Acute Pain vs. Chronic Pain

Knowing the difference between acute pain and chronic pain is crucial to effectively treating your pain. Although recognizing the difference may seem straight-forward, pain is a complex reaction of the human body influenced by physicial, emotional, social, physcological and environmental factors.

Acute Pain

  • Usually does not last longer than six months.
  • Usually subsides when source of pain is treated or the body recovers.
  • Usually mild to moderate intensity but can be intense and concentrated.
  • Often treatable.
  • Usually the result of an acute illness such as appendicitis, an injury, overuse or surgery.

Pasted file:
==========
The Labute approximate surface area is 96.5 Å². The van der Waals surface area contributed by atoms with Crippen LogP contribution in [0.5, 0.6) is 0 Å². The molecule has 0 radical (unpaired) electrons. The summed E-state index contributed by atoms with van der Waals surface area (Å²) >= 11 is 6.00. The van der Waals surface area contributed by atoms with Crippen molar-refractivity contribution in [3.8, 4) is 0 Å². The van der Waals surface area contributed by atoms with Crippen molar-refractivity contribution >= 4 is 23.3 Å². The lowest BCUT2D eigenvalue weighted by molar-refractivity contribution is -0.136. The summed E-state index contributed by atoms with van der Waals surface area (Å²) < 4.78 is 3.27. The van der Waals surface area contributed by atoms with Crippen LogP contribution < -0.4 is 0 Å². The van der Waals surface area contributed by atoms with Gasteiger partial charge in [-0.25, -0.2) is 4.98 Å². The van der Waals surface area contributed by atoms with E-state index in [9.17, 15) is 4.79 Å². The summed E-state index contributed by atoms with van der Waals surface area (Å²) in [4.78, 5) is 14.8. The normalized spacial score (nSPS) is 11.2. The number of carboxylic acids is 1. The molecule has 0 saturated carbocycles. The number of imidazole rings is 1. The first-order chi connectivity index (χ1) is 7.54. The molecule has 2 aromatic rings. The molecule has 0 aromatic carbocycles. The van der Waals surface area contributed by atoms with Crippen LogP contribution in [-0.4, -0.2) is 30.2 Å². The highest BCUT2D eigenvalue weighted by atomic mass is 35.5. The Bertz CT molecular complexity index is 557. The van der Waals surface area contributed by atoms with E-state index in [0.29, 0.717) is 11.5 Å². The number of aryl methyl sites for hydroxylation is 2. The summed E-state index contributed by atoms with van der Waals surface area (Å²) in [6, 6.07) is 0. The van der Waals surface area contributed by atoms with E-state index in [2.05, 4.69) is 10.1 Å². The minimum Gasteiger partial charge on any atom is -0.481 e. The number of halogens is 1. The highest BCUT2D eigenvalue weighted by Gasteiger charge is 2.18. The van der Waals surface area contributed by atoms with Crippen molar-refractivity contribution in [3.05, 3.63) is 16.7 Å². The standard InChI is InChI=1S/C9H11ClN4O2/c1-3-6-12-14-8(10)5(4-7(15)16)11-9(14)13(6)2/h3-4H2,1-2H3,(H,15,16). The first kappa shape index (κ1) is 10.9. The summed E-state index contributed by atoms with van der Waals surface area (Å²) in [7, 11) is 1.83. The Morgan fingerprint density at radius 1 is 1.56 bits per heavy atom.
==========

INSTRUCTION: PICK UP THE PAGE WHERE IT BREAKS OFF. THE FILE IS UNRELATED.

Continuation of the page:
• Usually does not result in emotional and/or psychological ailments such as anxiety and depression.
  • Rarely leads to chronic pain. Chronic pain may result in some cases if acute pain is not appropriately treated.
  • Chronic Pain

  • Chronic pain persists longer than the normal recovery time for an acute injury or illness.
  • Does not subside after source of pain is treated.
  • Related but not limited to chronic medical conditions such as diabetes, arthritis, headaches, osteoporosis, fibromyalgia, or vascular disease.
  • Chronic pain is often difficult to diagnose or treat.
  • Often the result of a previous injury.
  • Can result in emotional and/or psychological ailments such as anxiety, depression, sleeplessness, loss of libido, or sexual dysfunction.
  • Often results in disability.
  • Chronic pain can often be managed, but usually not completely eliminated.
  • May have started as acute pain that was left untreated.